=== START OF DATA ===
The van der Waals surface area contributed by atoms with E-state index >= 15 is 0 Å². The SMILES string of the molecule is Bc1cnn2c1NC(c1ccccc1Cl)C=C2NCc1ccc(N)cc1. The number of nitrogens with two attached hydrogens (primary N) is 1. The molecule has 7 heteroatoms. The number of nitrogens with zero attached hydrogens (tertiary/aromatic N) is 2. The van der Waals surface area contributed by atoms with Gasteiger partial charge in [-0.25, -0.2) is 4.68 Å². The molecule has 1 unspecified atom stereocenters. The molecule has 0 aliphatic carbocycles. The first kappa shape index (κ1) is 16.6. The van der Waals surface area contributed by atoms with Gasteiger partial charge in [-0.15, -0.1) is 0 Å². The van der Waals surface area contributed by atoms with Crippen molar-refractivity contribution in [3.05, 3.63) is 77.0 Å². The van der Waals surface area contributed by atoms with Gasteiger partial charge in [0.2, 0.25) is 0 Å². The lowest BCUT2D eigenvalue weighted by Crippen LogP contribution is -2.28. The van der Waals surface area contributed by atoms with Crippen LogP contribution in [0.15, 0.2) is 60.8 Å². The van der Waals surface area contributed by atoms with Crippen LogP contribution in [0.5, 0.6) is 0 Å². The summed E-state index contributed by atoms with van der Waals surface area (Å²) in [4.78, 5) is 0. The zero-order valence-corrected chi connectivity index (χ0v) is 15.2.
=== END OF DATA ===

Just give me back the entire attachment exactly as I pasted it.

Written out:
The van der Waals surface area contributed by atoms with E-state index >= 15 is 0 Å². The SMILES string of the molecule is Bc1cnn2c1NC(c1ccccc1Cl)C=C2NCc1ccc(N)cc1. The number of nitrogens with two attached hydrogens (primary N) is 1. The molecule has 7 heteroatoms. The number of nitrogens with zero attached hydrogens (tertiary/aromatic N) is 2. The van der Waals surface area contributed by atoms with Gasteiger partial charge in [-0.25, -0.2) is 4.68 Å². The molecule has 1 unspecified atom stereocenters. The molecule has 0 aliphatic carbocycles. The first kappa shape index (κ1) is 16.6. The van der Waals surface area contributed by atoms with Gasteiger partial charge in [-0.15, -0.1) is 0 Å². The van der Waals surface area contributed by atoms with Crippen molar-refractivity contribution in [3.05, 3.63) is 77.0 Å². The van der Waals surface area contributed by atoms with Gasteiger partial charge in [0.2, 0.25) is 0 Å². The lowest BCUT2D eigenvalue weighted by Crippen LogP contribution is -2.28. The van der Waals surface area contributed by atoms with Crippen LogP contribution in [0.15, 0.2) is 60.8 Å². The van der Waals surface area contributed by atoms with Crippen LogP contribution in [0.5, 0.6) is 0 Å². The summed E-state index contributed by atoms with van der Waals surface area (Å²) in [4.78, 5) is 0. The zero-order valence-corrected chi connectivity index (χ0v) is 15.2.